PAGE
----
Antecerococcus roseus (Green),

Chris J. Hodgson & Douglas J. Williams, 2016, (Hemiptera: Sternorrhyncha, Coccomorpha) with particular reference to species from the Afrotropical, western Palaearctic and western Oriental Regions, with the revival of Antecerococcus Green and description of a new genus and fifteen new species, and with ten new synonomies, Zootaxa 4091 (1), pp. 1-175: 106-110

publication ID

http://doi.org/10.11646/zootaxa.4091.1.1

publication LSID

lsid:zoobank.org:pub:urn:lsid:zoobank.org:pub:76D13D36-682E-4E91-AC91-693CA9D3D465

persistent identifier

http://treatment.plazi.org/id/03F2FF48-8142-0D53-24B6-AE91FB2FFC2B

treatment provided by

Plazi

scientific name

Antecerococcus roseus (Green)
status

comb. nov.

Antecerococcus roseus (Green)  , comb. nov.

( Figs 40View FIGURE 40 & 41View FIGURE 41)

Cerococcus roseus Green 1909: 310  .

Phenacobryum roseus (Green)  ; Tang & Hao 1995: 242. Change of combination. Phenacobryum indigoferae Borchsenius 1960: 111  . Syn. nov.

Cerococcus indigoferae (Borchsenius)  ; Ali 1970: 150. Change of combination. Cerococcus indigaferae (Borchsenius)  ; Hua 2000: 140. Misspelling of species name.

Type details. Cerococcus roseus  SRI LANKA, Trincomali, on undetermined host, Major Yerbury. Depositories: BMNH: lectotype adf (designated by Lambdin & Kosztarab, 1977: 198) (BMNH ~ 1914 - 442) plus 6 paralectotype adff on a single slide (lectotype central specimen); also 1 / 1 adf and 1 slide with nymphs. USNM: as for lectotype but “let. 12 Mar. 1910 ”, 8 paralectotype slides, 5 / 6 adff and 3 slides with 15 first-instar nymphs.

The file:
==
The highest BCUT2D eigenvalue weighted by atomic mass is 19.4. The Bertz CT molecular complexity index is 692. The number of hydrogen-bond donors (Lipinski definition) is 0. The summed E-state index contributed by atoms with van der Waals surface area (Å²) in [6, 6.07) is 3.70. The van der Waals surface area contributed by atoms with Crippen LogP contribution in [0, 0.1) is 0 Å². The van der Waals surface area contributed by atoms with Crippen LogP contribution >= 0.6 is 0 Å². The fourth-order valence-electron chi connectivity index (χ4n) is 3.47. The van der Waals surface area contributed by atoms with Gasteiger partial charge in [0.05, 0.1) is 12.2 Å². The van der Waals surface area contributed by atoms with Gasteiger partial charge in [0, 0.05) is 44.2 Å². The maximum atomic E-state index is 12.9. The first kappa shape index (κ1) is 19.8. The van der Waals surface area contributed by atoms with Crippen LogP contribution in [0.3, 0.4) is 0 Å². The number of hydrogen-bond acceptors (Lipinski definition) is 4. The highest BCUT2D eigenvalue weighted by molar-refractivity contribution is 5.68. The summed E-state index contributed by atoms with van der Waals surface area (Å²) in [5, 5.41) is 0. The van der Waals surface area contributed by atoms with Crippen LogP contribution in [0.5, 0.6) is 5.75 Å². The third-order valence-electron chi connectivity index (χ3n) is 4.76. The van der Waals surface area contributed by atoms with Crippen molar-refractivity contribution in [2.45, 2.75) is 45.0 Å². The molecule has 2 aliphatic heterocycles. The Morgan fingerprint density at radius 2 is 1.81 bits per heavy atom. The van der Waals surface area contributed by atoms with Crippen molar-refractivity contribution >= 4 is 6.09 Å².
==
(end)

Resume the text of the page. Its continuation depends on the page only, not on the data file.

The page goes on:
Type details. Phenacobryum indigoferae  , CHINA, Yunnan, on Indigofera  sp. ( Fabaceae  ), 6.xi. 1957. Depository: ZIAS: 2 slides with type data but not designated as such (I. Gavrilov, pers. comm.).

Material studied. Cerococcus roseus  : lectotype and paralectotypes ff: SRI LANKA ( Ceylon), Trincomali, no host, no date, ex coll. F. Moore (BMNH): 1 / 7 adff (Lectotype central specimen; all f –p).

Also: CHINA, intercepted at San Fransisco, on Serissa foetida  ( Rubiaceae  ), 22.x. 1997, MWW/TUT (USDA): 2 / 3 adff (g). SRI LANKA, Trincolami, on branches of undetermined tree, 11.ix. 1911, Major Yerbury (BMNH): 1 / 6 first-instar nymphs (fg - these are probably paralectotypes). INDIA, no site, on Moghania (Maughania) macrophylla  ( Fabaceae  ), no date, no coll. (BMNH): 1 / 2 adff (f).

Cerococcus indigoferae  : CHINA, gorge near Tsindun city (Yunnan Province), 6.iii. 1957, no host, N. Borchsenius (ZIAS, 8–58): 1 /bits of two specimens (p) (probably part of type series). It is likely that all other type specimens were deposited in China, including the holotype (I. Gavrilov, pers. comm.). However, the whereabouts of Borchsenius’ material in China is uncertain. None of his slides are present in the Zoological Museum, Chinese Academy of Sciences, where they are thought to have been deposited. Borchseniuus worked with Prof.Wang Ziqing. When Wang Zi-qing died in 1999, his collection was found to have not been deposited in the Zoological Museum. The whereabouts of this collection is currently uncertain and may have been lost (San-an Wu, pers. comm.).